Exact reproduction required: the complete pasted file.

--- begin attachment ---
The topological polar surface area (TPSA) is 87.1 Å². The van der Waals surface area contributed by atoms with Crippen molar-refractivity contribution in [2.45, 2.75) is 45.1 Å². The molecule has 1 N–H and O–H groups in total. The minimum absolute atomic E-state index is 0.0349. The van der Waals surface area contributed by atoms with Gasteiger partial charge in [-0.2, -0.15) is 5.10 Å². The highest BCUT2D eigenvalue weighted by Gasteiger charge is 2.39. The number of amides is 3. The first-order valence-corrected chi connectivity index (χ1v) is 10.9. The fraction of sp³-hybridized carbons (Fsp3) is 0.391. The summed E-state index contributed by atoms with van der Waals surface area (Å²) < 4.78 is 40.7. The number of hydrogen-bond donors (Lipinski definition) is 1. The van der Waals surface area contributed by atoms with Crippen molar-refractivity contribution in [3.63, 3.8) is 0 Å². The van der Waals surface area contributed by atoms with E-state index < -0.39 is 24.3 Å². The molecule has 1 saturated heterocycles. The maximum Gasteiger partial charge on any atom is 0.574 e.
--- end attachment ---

The topological polar surface area (TPSA) is 87.1 Å². The van der Waals surface area contributed by atoms with Crippen molar-refractivity contribution in [2.45, 2.75) is 45.1 Å². The molecule has 1 N–H and O–H groups in total. The minimum absolute atomic E-state index is 0.0349. The van der Waals surface area contributed by atoms with Gasteiger partial charge in [-0.2, -0.15) is 5.10 Å². The highest BCUT2D eigenvalue weighted by Gasteiger charge is 2.39. The number of amides is 3. The first-order valence-corrected chi connectivity index (χ1v) is 10.9. The fraction of sp³-hybridized carbons (Fsp3) is 0.391. The summed E-state index contributed by atoms with van der Waals surface area (Å²) < 4.78 is 40.7. The number of hydrogen-bond donors (Lipinski definition) is 1. The van der Waals surface area contributed by atoms with Crippen molar-refractivity contribution in [3.63, 3.8) is 0 Å². The van der Waals surface area contributed by atoms with E-state index < -0.39 is 24.3 Å². The molecule has 1 saturated heterocycles. The maximum Gasteiger partial charge on any atom is 0.574 e.